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by Irvin Muchnick

 

For more than three decades, I have turned the pro wrestlingization of American culture into the black hole of my career. The triumph of spectacle over substance is a feature of empires on the downside. With the collective psyche battered by the bill for global hegemony, endless war, and a national security state, and with the new communications technologies supporting them, the algorithm seemed ripe — first as metaphor, second as reflection, and third as full-blown hostile takeover.

Intermittently, the media were more than willing to give voice to such a perspective, so long as it was vestigial, anecdotal, visual, and above all, servicably trendy.

Imagine my chagrin, then, when the virtual note-for-note culmination of this phenomenon played out right in front of my nose during the 2016 presidential election season — and I remained as oblivious and in denial as the most conventional pundit or pollster.

Tomorrow Donald Trump, embodiment of all values pro wrestling, most especially its defiant anti-intellectualism, will be inaugurated as the 45th president of the United States.

Trump’s business crony Linda McMahon, designated head of the Small Business Administration, is arguably one of the more technically qualified members of his cabinet of crackpots and swamp occupiers. She is the wife of WWE visionary and impresario Vince McMahon, and was CEO for a time of this now billion-dollar publicly traded company, before twice failing in carbon-copy $50 million self-funded campaigns for a Senate seat from Connecticut. Vince and Linda’s $5 million donation to the fraudulent Donald J. Trump Foundation was its single largest — a de facto payoff for Trump’s participation in the lead skit at the 2007 WrestleMania, which garnered the highest pay-per-view buys in the 32-year history of that event.

In 1954, the year I was born, Jacques Barzun famously wrote, “Whoever wants to know the heart and mind of America had better learn baseball.”

Today, students of how Trump won over the comparative handful of voters in the few states that swung his fluke Electoral College win would be better served mastering the elimination procedures of the Royal Rumble than the intricacies of the infield fly rule.

Pre-inaugural insomnia has sent me back to YouTube videos of old World Wrestling Federation syndicated shows from the early 1980s from Allentown, Pennsylvania — the time and place where Jimmy “Superfly” Snuka, who died this week, got away with killing his girlfriend. A young Vince McMahon was the host. Back then, few knew that he had already bought the company from his father. Fewer still saw coming the national promotional war, spurred by the growth of cable TV and Reaganist deregulation at the Federal Communications Commission and at state athletic commissions, from which McMahon would emerge as the last man standing; or the creeping, sweeping changes in our popular culture that wrestling under his aegis would both mimic and spur.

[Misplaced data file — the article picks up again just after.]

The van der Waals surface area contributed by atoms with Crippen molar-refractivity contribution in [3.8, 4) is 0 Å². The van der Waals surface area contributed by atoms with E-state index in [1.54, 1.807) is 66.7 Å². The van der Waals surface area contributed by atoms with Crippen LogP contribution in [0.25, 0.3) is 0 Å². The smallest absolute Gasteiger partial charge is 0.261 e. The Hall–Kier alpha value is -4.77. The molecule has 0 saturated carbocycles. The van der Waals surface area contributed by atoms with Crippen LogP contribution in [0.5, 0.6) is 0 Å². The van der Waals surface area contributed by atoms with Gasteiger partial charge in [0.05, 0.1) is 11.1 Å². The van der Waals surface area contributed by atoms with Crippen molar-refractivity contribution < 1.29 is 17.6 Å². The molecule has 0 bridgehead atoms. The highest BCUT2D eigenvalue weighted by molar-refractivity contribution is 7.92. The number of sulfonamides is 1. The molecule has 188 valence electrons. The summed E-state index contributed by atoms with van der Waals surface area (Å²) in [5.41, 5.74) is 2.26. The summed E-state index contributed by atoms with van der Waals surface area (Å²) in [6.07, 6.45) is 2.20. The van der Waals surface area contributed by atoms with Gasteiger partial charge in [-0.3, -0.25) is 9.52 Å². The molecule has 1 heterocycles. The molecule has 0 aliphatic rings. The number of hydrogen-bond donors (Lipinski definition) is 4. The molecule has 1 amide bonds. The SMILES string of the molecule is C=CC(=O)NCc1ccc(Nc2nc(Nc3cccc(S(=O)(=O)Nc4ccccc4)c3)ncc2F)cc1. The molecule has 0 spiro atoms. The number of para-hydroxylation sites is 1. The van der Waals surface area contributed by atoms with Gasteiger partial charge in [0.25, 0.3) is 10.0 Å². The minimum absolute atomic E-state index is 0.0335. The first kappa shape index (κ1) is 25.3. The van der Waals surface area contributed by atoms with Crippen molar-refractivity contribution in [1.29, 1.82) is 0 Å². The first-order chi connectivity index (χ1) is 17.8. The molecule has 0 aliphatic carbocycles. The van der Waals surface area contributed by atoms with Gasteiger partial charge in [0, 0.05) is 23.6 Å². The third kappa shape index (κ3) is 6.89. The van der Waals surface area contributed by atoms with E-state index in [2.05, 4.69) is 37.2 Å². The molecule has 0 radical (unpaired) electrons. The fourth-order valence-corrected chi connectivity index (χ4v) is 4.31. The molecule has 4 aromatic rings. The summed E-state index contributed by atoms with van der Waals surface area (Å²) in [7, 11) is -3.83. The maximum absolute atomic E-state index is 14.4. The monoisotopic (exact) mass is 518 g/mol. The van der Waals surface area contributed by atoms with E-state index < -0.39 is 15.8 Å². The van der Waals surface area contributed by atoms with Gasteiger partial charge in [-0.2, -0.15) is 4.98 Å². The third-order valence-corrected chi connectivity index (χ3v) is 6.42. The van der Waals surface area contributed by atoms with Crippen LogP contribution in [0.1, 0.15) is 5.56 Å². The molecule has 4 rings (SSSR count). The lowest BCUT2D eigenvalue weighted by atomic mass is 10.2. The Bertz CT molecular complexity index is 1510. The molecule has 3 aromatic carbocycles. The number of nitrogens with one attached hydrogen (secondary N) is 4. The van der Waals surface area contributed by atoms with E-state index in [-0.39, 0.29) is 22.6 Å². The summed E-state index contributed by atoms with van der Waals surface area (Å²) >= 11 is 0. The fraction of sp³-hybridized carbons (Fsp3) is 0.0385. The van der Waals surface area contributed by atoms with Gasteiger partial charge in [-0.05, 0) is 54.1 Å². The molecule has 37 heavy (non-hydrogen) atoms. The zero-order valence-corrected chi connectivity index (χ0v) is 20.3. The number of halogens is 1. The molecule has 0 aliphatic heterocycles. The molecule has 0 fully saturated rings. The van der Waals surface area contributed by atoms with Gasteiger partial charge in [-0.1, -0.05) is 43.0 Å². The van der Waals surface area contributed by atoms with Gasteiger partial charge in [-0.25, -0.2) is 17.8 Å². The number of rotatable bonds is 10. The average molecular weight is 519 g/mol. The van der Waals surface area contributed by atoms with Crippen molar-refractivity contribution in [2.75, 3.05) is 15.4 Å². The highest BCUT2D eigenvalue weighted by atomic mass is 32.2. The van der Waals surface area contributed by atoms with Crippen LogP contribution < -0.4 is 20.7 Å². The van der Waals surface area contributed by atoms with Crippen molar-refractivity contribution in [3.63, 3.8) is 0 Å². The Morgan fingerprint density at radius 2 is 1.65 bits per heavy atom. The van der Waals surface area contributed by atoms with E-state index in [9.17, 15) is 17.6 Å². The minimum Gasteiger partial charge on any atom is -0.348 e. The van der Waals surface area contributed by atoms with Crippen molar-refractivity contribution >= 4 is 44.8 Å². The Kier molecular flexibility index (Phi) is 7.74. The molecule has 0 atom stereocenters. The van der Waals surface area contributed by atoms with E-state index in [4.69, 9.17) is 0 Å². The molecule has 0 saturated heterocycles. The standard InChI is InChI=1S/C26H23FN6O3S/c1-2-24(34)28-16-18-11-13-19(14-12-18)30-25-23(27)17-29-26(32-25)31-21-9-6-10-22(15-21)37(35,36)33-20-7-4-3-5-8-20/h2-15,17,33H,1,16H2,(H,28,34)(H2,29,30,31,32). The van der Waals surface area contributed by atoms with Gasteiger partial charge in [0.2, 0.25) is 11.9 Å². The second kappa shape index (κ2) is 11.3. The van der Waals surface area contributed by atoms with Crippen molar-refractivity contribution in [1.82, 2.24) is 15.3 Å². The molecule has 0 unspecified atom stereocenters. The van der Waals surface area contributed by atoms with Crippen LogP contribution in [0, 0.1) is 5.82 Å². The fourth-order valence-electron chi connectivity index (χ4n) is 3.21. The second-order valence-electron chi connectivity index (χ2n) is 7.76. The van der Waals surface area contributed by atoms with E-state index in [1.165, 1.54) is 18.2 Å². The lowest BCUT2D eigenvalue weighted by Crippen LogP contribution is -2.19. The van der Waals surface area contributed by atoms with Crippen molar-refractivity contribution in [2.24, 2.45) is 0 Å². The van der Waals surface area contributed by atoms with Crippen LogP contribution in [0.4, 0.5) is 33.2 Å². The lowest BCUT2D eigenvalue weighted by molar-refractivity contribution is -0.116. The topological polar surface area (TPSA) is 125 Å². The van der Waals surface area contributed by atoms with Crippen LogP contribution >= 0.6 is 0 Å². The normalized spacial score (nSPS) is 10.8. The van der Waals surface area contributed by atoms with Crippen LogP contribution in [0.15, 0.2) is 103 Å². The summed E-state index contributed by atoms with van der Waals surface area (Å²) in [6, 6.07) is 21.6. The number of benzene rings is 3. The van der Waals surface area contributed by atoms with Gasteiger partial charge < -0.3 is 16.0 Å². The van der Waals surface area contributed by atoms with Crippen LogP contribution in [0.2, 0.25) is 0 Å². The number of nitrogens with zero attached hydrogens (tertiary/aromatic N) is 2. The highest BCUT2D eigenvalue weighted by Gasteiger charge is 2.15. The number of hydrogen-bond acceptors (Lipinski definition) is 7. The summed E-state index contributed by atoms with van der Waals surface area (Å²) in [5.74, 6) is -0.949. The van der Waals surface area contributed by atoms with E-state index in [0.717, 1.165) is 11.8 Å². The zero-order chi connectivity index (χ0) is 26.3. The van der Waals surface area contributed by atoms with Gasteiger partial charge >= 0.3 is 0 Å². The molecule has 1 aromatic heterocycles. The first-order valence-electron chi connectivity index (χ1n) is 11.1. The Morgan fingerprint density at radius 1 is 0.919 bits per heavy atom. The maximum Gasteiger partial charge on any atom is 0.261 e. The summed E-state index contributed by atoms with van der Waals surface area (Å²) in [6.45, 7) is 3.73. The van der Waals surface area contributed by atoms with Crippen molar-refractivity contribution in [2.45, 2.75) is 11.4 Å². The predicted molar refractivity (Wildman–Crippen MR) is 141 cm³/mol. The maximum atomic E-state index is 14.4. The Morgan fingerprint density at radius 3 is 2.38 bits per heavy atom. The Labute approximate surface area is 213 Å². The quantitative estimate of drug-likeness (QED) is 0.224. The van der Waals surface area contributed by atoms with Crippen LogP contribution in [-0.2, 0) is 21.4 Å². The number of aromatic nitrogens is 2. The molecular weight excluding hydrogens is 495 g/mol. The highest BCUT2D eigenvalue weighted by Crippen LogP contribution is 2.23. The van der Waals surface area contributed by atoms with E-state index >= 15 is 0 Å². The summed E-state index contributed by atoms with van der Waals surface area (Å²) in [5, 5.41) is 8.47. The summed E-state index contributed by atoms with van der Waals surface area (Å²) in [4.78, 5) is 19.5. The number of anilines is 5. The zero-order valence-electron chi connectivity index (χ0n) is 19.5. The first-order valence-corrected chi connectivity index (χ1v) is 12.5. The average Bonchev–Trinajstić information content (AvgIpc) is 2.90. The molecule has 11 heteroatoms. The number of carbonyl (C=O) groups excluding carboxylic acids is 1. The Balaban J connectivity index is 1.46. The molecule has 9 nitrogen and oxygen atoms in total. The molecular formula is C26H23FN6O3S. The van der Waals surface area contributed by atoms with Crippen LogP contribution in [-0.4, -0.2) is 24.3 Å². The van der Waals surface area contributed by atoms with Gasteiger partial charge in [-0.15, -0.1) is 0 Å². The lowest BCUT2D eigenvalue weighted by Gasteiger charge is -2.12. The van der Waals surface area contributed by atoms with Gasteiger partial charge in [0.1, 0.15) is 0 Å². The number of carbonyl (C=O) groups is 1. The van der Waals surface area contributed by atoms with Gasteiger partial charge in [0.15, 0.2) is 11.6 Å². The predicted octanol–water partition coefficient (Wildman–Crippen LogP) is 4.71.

Close your eyes and listen to the soundtrack of McMahon’s promos on those YouTube clips. You will hear the beginning of the learning curve of a master showman in full-tilt carnival barker incoherence. He is more than grammar-optional; he is the creator of a new American lexicon, a syntax of willed silliness turned triumphant. “Next Monday night at Madison Square Garden, Ivan Putski, the Polish Power, is in individual competition. Notwithstanding that, Andre the Giant meets Black Jack Mulligan. And indeed, from ’der, World Wrestling Federation champion Bob Backlund defends his title against the number one contender, Superstar Billy Graham.” It is the Twitter feed of its time.

Now fascism has landed in America, in the person of Donald Trump, child of pro wrestling.

What I have come to believe is that human beings simply have a tropism for fascism. Even the admired figures from portions of the ideological spectrum not usually associated with this term — George Washington, Abraham Lincoln, Franklin Roosevelt, John F. Kennedy, and for that matter Barack Obama — inevitably become overlaid with the cult of personality. It seems that every institution, every nation, gropes toward a dangerous locus of authority, a father figure. At its most grotesque, the authority becomes the Dear Leader. Celebrity, royalty, monotheistic religion: these are some of the many tabloid or spiritual side streets taken by democracies-on-paper as they sublimate the people’s fervent wish to be ruled, rather than to rule.

And every culture’s appointment with fascism grows out of different soil and is mediated through different types. In Germany, the humiliating aftermath of defeat in the Great War was the springboard for a charismatic speaker. In Italy, the failure of liberalism in a collapsing global economy, along with an inchoate desire for nationalist purpose, swept into office a self-confident strongman. In Argentina, political chaos made for vulnerability to a twist on the biological baseline of female seduction.

In the United States in 2017, we get a reality TV clown. Like Vincent Kennedy McMahon, Donald John Trump does not have classic intelligence. He is just that rich businessman, a businessman whose singular business is making money and “winning” for his “brand.” He is that guy sitting next to you on the bench in the steam room, spouting off with inarticulate precision about everything and nothing. We don’t bother stopping him from holding forth by pointing out that he got rich through manipulating and stiffing others. That’s because what he possesses is something more precious than mundane intelligence: he knows things the rest of us only suspect.

So let’s see what happens next.

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